Photo: ewashtenaw.org

Photo: ewashtenaw.org

We were whisked off two trains with no explanation other than that only one track was in service. The first train we were on was jammed. Most passengers had suitcases, dogs, cats, bicycles, and packages or some combination.

After the first passenger dumping, when a second train arrived, a trainload of disconcerted people piled in the closest doors. We ran on the platform with our suitcases toward the back where the cars were emptier and we could sit. With many still on the platform—us included–the nasal beeping noise warning that the doors are about to close rang out at its standard time. But the numbers of passengers to embark was many times the usual. The warning was the only sound. Where was a conductor to say: “Please move along quickly but don’t worry, we’ll wait for you all to get in.” Nowhere.

Settled in the second train we were soon shocked when a conductor announced that we must all exit the train at Pleasantville and take a bus to North White Plains. Still nobody said why.

yellow school busThere must have been 1,000 people pouring out of the station on to the street. Eventually we saw three traditional yellow school busses. The scene reminded me of exiting the train station in Venice to access water transportation. In Italy it was also crowded and unnerving but we didn’t wait long and soon we, and our suitcases, were on board a vaporetto.

We confronted a very different situation in Pleasantville. Like Cinderella’s sisters—remember they tried to squeeze their huge feet into the diminutive slipper–hundreds surrounded each bus with hopes that they’d be one of the 45 adults to make it inside. It was survival of the fittest, strongest, pushiest and youngest. Friends who exited the station from a different place reported a woman pulled a man off a bus by yanking at his leg. One said, “I can still see a woman pushing her bicycle onto the bus. She was the first on and there was no room for the bike.”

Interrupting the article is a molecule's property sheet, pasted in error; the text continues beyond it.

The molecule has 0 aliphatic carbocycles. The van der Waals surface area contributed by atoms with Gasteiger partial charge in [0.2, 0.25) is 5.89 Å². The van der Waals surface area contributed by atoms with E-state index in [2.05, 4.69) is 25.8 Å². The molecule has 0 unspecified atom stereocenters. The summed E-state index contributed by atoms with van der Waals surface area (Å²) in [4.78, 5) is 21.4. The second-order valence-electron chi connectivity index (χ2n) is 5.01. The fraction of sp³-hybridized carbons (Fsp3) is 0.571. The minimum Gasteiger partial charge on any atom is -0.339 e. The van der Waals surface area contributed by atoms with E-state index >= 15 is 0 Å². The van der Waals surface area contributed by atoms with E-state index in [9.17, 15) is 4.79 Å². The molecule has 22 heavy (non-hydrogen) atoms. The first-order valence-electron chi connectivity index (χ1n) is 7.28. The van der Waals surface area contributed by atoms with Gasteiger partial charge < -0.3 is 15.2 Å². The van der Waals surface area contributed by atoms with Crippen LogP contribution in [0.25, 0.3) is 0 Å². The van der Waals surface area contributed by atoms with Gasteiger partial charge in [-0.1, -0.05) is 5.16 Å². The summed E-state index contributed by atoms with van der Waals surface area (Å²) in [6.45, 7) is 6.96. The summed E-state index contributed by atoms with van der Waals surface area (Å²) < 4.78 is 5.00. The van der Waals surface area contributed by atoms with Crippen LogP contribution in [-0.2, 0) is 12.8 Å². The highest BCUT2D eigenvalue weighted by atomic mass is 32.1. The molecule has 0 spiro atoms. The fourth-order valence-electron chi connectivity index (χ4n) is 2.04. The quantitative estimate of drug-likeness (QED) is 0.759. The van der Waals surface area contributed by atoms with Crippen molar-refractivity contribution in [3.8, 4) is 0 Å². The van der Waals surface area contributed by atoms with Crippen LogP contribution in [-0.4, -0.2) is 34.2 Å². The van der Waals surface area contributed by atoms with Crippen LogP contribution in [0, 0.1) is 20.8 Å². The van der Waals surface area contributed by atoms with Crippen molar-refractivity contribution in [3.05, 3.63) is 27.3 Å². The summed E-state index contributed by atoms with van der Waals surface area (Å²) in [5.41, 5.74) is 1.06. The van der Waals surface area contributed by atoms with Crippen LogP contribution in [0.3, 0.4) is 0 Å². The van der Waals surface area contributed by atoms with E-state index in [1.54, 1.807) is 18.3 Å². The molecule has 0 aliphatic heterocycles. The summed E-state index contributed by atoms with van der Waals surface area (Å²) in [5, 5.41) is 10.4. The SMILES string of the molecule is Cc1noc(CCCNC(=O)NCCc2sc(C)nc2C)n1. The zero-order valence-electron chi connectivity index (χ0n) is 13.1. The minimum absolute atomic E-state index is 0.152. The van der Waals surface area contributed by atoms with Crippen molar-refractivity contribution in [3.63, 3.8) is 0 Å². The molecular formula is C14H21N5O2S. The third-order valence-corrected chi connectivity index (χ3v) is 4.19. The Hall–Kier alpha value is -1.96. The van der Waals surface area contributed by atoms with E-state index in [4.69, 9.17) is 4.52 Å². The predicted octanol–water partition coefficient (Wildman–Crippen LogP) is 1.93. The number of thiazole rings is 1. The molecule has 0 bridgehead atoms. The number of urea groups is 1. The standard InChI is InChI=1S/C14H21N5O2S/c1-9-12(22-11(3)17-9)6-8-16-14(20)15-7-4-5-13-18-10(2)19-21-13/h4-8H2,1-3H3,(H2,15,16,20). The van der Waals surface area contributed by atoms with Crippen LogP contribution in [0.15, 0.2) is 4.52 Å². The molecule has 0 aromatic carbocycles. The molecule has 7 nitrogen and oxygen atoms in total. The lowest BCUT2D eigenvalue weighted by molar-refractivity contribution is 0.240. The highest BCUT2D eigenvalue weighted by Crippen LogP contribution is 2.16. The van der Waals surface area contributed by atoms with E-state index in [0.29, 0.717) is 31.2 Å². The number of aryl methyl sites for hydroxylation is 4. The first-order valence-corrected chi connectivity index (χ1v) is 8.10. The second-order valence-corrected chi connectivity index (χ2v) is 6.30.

Between our luggage and the ridiculous, frantic crowds we weren’t going near the mobs to try to get on. A vest like this--not this person. Photo: article.wn.com

I approached a man with a florescent orange vest with RR logo [like the vest in the photo from wn.com, at right–not this person] who was texting in the shadows behind the crowd. I asked what the backup plan was as clearly we weren’t fitting on a bus. He said there were four busses [we’d seen only three] and that it takes 25 minutes to drive to North White Plains. Half an hour later a fourth school bus arrived causing another riot scene. That one left with every inch of space filled with people—even in the aisles–which looked dangerous. The other drivers took the maximum permitted and didn’t leave the station until the aisles were empty. The crowd had become more frustrated by this time and this driver didn’t fight it. 

We spoke with the only police officer we saw. He knew—and did—nothing but said: “I’m here to make sure you don’t kill one another,” and then he walked away. He wasn’t near the mobs.

 vintage train setIn all this time not a chirp from Metro-North. We wanted to know if a crew was working to remove the tree, if someone was scouting up grownup busses with room in the belly for suitcases—anything official. Passengers continued to spill out of trains from up north to face scant transportation with us.

After an hour+ our friend John stormed into the station and down the stairs to the platform followed by Bob and us. He said it was clear that the only way we’d get back to the city was by train. Guess what we found: A train with people pouring out of it because it was changing direction and was now heading to Grand Central. There had been no announcement to alert the passengers upstairs.

I’ve enjoyed and depended on the railroad in many countries as well as here. I am fond of many of the conductors who take our tickets on the Harlem Line. Yet I feel ashamed that a major source of transportation in the NY metro area is as backward and unprepared as this line was on Sunday.

Why:

  • Would the RR accept more passengers from other stations when it couldn’t deal with those already waiting for busses in Pleasantville?
  • No megaphone or intercom updates from headquarters or the employee on location?
  • No local authorities to organize the passengers so we’d have a safe, fair way to get on a bus in a civilized manner?

And, how well could this crew handle a derailment with injuries or other emergency?

Photo: iridetheharlemline.com

Photo: iridetheharlemline.com